The other section of the application that invites you to tell your story is, not surprisingly, the essay. Here again, it’s our responsibility to help you see yourself in the writing options available to you. To that end, we’ve revised the prompts for 2017-2018 in our continuing effort to make sure that they speak to the experiences and backgrounds of all students. If you want to write about a job you’ve had and its influence on you, you can. If you want to write about something else, you can do that too. We’re not just trying to help you write a personally meaningful essay. We’re trying to help you look at the prompts and realize, “Wow, these schools are genuinely interested in who I am as a person.”

Applying to college is a two-way street. We need to make sure we provide you with the opportunity and license to tell your story. You need to have the confidence that your story matters, because it does. Summer jobs and all.

The word limit on the essay will remain at 650.

The goal of these revisions is to help all applicants, regardless of background or access to counseling, see themselves and their stories within the prompts. They are designed to invite unencumbered discussions of character and community, identity, and aspiration. To this end, we will be creating new educational resources to help students both understand and approach the opportunities the essay presents for them.



2017-2018 Common Application Essay Prompts

1. Some students have a background, identity, interest, or talent that is so meaningful they believe their application would be incomplete without it. If this sounds like you, then please share your story. [No change]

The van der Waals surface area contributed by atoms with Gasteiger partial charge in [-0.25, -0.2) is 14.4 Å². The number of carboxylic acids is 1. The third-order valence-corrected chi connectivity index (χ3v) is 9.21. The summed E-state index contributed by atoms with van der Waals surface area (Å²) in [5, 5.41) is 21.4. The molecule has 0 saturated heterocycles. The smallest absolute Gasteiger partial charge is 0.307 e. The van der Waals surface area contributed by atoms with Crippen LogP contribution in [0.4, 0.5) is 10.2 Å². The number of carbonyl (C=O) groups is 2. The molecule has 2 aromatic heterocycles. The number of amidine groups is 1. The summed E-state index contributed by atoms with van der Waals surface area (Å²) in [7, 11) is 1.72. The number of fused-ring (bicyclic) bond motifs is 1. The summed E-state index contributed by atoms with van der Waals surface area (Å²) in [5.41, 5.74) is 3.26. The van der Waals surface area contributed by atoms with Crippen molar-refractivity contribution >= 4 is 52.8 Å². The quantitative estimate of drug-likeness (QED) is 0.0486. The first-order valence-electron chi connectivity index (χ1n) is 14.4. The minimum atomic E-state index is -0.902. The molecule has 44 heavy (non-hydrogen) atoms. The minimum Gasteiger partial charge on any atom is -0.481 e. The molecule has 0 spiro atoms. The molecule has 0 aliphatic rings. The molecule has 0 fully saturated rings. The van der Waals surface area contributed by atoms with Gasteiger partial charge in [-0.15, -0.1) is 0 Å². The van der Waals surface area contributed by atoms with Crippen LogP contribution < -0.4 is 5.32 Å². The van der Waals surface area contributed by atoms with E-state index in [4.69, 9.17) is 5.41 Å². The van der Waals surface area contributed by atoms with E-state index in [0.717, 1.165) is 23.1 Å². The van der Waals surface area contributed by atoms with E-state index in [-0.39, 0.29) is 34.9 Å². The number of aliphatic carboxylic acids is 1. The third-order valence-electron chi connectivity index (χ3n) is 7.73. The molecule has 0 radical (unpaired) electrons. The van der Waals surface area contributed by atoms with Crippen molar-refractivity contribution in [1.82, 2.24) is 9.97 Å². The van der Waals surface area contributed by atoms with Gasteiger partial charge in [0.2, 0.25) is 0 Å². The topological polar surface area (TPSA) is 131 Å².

2. The lessons we take from obstacles we encounter can be fundamental to later success. Recount a time when you faced a challenge, setback, or failure. How did it affect you, and what did you learn from the experience? [Revised]

3. Reflect on a time when you questioned or challenged a belief or idea. What prompted your thinking? What was the outcome? [Revised]

4. Describe a problem you've solved or a problem you'd like to solve. It can be an intellectual challenge, a research query, an ethical dilemma - anything that is of personal importance, no matter the scale. Explain its significance to you and what steps you took or could be taken to identify a solution. [No change]

5. Discuss an accomplishment, event, or realization that sparked a period of personal growth and a new understanding of yourself or others. [Revised]

6. Describe a topic, idea, or concept you find so engaging that it makes you lose all track of time. Why does it captivate you? What or who do you turn to when you want to learn more? [New]

7. Share an essay on any topic of your choice. It can be one you've already written, one that responds to a different prompt, or one of your own design. [New]



The Art of Writing the College Essay

How to avoid the Big Mac syndrome

By Parke Muth


Fast food comes to mind when I read essays that are part of college applications. Almost all the applications I see contain “McEssays”-essays usually five paragraphs long that consist primarily of abstractions and unsupported generalizations. While technically accurate - they are organized and use correct grammar and proper spelling - they are basically the same, like Big Macs. I have nothing against Big Macs, but the ones I eat in Charlottesville are not going to differ from the ones I eat in Paris, Peoria, or Palm Springs. I am not going to rave about the quality of a particular Big Mac, and the same can be said about the generic essay.